TransCanada Corp. initiated several legal actions in response to the U.S. government’s rejection of the Keystone XL pipeline in November last year.
The company filed a “Notice of Intent” to initiate a claim under Chapter 11 of the North American Free Trade Agreement (NAFTA) in response to President Barack Obama’s decision to deny a Presidential Permit for the project on the basis that the denial was arbitrary and unjustified.
TransCanada also has filed a lawsuit in the U.S. Federal Court in Houston, Texas, asserting that the president’s decision to deny construction of Keystone XL exceeded his power under the U.S. Constitution.
Further, as a result of the permit denial, TransCanada is reviewing the approximate $4.3 billion ($3.1 billion USD) carrying value invested in the project and related assets and expects that an estimated $2.5 billion to $2.9 billion after-tax write-down will be recorded in the company’s fourth quarter results. The non-cash charge will reflect anticipated asset recoveries as well as the recognition of certain income tax benefits and will not impact the company’s “A” grade credit ratings.
Additional tax benefits of up to $400,000 million may be realized in the future under certain circumstances. TransCanada also intends to stop capitalizing interest on the project effective Nov. 6, 2015, being the date of the permit denial. The company continues to expect its common share dividend to grow at an average annual rate of 8 to 10 percent through 2020.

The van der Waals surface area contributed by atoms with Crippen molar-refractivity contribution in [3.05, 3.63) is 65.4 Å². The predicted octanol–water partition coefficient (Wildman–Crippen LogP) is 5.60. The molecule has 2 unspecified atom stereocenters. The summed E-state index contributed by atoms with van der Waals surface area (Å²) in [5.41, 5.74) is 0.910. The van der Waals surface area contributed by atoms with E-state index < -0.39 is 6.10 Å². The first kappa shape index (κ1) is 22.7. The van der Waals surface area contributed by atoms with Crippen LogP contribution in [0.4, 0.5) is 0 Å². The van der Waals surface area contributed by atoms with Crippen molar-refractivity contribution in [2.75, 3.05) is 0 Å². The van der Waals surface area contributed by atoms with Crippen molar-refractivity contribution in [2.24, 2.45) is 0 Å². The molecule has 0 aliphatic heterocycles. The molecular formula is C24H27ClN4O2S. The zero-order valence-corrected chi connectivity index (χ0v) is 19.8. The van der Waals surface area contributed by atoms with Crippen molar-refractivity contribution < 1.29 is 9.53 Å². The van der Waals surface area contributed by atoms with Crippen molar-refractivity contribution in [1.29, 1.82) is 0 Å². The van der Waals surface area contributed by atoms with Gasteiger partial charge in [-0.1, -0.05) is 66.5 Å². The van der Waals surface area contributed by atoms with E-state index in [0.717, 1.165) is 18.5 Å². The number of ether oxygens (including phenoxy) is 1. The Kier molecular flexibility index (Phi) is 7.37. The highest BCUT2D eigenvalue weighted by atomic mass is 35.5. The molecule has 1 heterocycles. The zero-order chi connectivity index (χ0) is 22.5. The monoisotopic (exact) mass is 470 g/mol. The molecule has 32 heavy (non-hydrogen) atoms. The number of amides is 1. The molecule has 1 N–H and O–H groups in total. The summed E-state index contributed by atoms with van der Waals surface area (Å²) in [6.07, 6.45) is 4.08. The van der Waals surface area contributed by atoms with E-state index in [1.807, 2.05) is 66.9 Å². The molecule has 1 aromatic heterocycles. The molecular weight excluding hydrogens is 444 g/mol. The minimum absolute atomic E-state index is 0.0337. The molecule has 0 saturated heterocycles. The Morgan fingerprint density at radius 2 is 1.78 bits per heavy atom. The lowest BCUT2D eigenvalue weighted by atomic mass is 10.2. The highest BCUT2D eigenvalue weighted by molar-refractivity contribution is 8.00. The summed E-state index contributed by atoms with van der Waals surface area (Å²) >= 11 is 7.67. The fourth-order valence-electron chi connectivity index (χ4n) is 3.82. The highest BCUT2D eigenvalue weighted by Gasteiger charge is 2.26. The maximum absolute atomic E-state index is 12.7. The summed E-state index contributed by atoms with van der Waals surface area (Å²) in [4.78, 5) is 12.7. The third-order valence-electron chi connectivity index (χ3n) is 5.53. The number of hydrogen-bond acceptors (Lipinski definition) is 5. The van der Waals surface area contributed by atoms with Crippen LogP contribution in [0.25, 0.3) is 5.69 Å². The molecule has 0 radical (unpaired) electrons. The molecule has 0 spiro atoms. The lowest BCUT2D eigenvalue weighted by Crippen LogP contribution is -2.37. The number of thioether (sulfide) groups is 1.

TransCanada’s legal actions challenge the foundation of the Obama administration’s decision to deny a presidential border crossing permit for the project. In its decision, the U.S. State Department acknowledged the denial was not based on the merits of the project. According to a Jan. 6 statement, the company said the rejection was instead “a symbolic gesture based on speculation about the perceptions of the international community regarding the administration’s leadership on climate change and the president’s assertion of unprecedented, independent powers.”
The State Department concluded Keystone XL would not significantly increase global greenhouse gas (GHG) emissions and that alternative methods of oil transportation were more GHG intensive.
Through the NAFTA claim, TransCanada will be seeking to recover more than $15 billion USD in costs and damages that it has suffered as a result of the U.S. government’s breach of its NAFTA obligations.
The NAFTA claim asserts that TransCanada had every reason to expect its application would be granted as the application met the same criteria the U.S. State Department applied when approving applications to construct other similar cross-border pipelines, including the existing Keystone pipeline, which was approved in less than two years, in contrast with the seven years the government took to make a decision on Keystone XL. The company said the Keystone Pipeline System has now safely transported more than 1.1 billion barrels of Canadian and American oil through Canada and the United States.
Furthermore, in the federal court filing, TransCanada asserts the Obama administration’s action was contrary to Congress’ power under the U.S. Constitution to regulate interstate and international commerce. While the president has traditionally granted permits on narrow, established grounds, any such power does not exist when Congress has acted to the contrary or when the decision is based on the unprecedented and symbolic grounds that are the foundation of the denial in this case. In early 2015, both houses of Congress passed a bipartisan bill approving the construction of Keystone XL, which the president later vetoed.
Copies of both the NAFTA and Constitutional filings can be found here.Tags: Keystone XL, North American Free Trade Agreement (NAFTA), TransCanada